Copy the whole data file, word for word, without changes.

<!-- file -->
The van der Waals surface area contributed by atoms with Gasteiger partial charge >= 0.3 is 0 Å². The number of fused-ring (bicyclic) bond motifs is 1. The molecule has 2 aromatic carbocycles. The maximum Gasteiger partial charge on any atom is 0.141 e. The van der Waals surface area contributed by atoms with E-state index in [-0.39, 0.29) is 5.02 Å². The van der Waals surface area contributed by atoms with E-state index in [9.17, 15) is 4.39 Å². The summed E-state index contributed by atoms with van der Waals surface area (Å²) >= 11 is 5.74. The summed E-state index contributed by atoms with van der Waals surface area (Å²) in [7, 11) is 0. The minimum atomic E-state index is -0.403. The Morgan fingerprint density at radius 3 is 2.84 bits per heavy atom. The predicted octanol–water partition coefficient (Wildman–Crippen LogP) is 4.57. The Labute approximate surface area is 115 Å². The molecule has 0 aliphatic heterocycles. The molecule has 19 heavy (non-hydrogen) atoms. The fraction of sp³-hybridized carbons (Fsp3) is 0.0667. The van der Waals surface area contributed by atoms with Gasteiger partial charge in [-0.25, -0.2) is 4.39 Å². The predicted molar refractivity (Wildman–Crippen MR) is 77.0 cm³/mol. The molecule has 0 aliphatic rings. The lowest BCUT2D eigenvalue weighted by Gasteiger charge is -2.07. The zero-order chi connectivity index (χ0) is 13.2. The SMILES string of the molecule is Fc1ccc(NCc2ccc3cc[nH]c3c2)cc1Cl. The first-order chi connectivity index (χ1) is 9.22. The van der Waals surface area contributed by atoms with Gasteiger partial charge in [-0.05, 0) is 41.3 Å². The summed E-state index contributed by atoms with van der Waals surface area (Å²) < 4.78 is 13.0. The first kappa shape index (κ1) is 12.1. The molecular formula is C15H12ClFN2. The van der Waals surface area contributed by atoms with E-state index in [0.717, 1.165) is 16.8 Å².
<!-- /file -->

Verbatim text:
The van der Waals surface area contributed by atoms with Gasteiger partial charge >= 0.3 is 0 Å². The number of fused-ring (bicyclic) bond motifs is 1. The molecule has 2 aromatic carbocycles. The maximum Gasteiger partial charge on any atom is 0.141 e. The van der Waals surface area contributed by atoms with E-state index in [-0.39, 0.29) is 5.02 Å². The van der Waals surface area contributed by atoms with E-state index in [9.17, 15) is 4.39 Å². The summed E-state index contributed by atoms with van der Waals surface area (Å²) >= 11 is 5.74. The summed E-state index contributed by atoms with van der Waals surface area (Å²) in [7, 11) is 0. The minimum atomic E-state index is -0.403. The Morgan fingerprint density at radius 3 is 2.84 bits per heavy atom. The predicted octanol–water partition coefficient (Wildman–Crippen LogP) is 4.57. The Labute approximate surface area is 115 Å². The molecule has 0 aliphatic heterocycles. The molecule has 19 heavy (non-hydrogen) atoms. The fraction of sp³-hybridized carbons (Fsp3) is 0.0667. The van der Waals surface area contributed by atoms with Gasteiger partial charge in [-0.25, -0.2) is 4.39 Å². The predicted molar refractivity (Wildman–Crippen MR) is 77.0 cm³/mol. The molecule has 0 aliphatic rings. The lowest BCUT2D eigenvalue weighted by Gasteiger charge is -2.07. The zero-order chi connectivity index (χ0) is 13.2. The SMILES string of the molecule is Fc1ccc(NCc2ccc3cc[nH]c3c2)cc1Cl. The first-order chi connectivity index (χ1) is 9.22. The van der Waals surface area contributed by atoms with Gasteiger partial charge in [-0.05, 0) is 41.3 Å². The summed E-state index contributed by atoms with van der Waals surface area (Å²) < 4.78 is 13.0. The first kappa shape index (κ1) is 12.1. The molecular formula is C15H12ClFN2. The van der Waals surface area contributed by atoms with E-state index in [0.717, 1.165) is 16.8 Å².